Create 'learning organization'

Q. I know I misunderstood something one of my employees said and overreacted. We used to have a great relationship. Now he hardly looks at me. I really don't want to have to admit I was wrong? How can I fix the relationship and still keep my pride?

A. You can fix the relationship if you can realize that making a mistake is not the same as being wrong. If you believe that your entire being can be made wrong because you are a human being who learns through errors, then you'll be unable to problem solve because you are too stuck in embarrassment.

We will all make mistakes in and out of our workplace. If we strive to achieve great goals, we'll also make grand mistakes not merely small mistakes. Every mistake gives us a chance to start again more intelligently.

My clients tell me that using the language I teach them is a great asset in fixing mistakes. For instance, if you talk to employees about realizing that you may not have listened to them thoroughly, you are not admitting there is something horribly wrong with you. Most of us on a bad day have been less than perfect listeners.

Consider the possibility that, instead of limiting yourself categories like right and wrong, you could use categories like effective and ineffective. If you evaluate your behavior based on whether it works or doesn't work, there is no global assessment of your soul going on.

Reality is a great teacher to all of us in the workplace. We come to a job in our twenties with a lot of theories. We try out our theories and, if we're wise, notice that some theories don't seem to be effective.

As the boss, you're in a position to be a powerful role model to your team. What you do will speak much more loudly than what you say. If you can acknowledge that you didn't listen well and overreacted, then your employees have the room to also admit and fix problems.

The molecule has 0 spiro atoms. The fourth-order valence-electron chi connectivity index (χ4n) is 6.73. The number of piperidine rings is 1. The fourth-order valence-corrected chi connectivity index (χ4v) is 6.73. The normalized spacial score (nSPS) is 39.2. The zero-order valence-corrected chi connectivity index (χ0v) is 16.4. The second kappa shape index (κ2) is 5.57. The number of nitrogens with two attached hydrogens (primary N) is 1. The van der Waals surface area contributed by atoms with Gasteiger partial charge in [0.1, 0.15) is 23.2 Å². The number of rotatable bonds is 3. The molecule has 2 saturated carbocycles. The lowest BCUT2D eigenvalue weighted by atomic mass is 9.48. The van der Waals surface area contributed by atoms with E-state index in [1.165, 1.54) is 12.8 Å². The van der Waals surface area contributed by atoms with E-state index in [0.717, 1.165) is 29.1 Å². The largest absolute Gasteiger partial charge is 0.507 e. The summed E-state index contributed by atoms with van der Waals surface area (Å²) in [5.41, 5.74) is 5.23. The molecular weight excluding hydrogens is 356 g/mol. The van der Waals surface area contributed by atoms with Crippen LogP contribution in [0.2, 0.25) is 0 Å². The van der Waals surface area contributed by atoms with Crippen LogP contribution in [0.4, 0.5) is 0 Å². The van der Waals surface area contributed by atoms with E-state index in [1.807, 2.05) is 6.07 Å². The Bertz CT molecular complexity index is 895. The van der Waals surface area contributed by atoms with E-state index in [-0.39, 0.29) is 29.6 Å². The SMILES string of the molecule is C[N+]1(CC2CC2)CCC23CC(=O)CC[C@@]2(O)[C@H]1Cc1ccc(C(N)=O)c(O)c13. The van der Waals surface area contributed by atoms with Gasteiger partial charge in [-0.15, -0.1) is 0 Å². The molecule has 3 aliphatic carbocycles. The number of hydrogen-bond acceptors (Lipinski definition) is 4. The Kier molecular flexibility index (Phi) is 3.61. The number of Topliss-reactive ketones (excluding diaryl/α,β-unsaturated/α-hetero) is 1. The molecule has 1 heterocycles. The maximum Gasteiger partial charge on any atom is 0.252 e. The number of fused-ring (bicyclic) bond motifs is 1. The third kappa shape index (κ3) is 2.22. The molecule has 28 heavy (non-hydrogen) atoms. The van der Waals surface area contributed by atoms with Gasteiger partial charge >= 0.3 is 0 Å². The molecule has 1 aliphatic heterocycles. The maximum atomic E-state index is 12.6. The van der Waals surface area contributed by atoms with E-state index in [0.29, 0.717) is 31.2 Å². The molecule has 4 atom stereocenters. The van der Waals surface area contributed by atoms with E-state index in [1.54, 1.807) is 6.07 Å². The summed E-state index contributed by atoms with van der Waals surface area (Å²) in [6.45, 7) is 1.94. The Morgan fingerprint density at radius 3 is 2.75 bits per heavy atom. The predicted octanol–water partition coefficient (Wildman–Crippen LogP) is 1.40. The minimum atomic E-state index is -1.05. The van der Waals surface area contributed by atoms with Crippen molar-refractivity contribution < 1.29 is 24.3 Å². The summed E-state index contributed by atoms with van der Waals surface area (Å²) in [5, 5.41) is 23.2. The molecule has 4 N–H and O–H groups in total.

There have been multiple studies on the concept of a "learning organization." The idea can be summed up like this: If people feel free to make mistakes, admit errors and learn, the entire organization makes more money. Productivity really is based on our capacity to see what doesn't work, not be bogged down in being upset about that, and figuring out a better way.

American business in particular has prided itself on innovation on novel problem solving. Ask yourself how you or your team can engage in creativity if you are too embarrassed to admit what doesn't work?

Last word(s)

Q. One of my coworkers keeps bringing up something that upset him in the past where he thinks I was mean to him. Can I tell him to shut up politely?

A. No, but you can ask him what he wants from you now. Those who are stuck in their past are stuck because they can't ask for what they want in their present.

(Daneen Skube, Ph.D., executive coach, trainer, therapist and speaker, also appears as the FOX Channel's "Workplace Guru" each Monday morning. She's the author of "Interpersonal Edge: Breakthrough Tools for Talking to Anyone, Anywhere, About Anything" (Hay House, 2006). You can contact Dr. Skube at http://www.interpersonaledge.com or 1420 NW Gilman Blvd., #2845, Issaquah, WA 98027. Sorry, no personal replies.)

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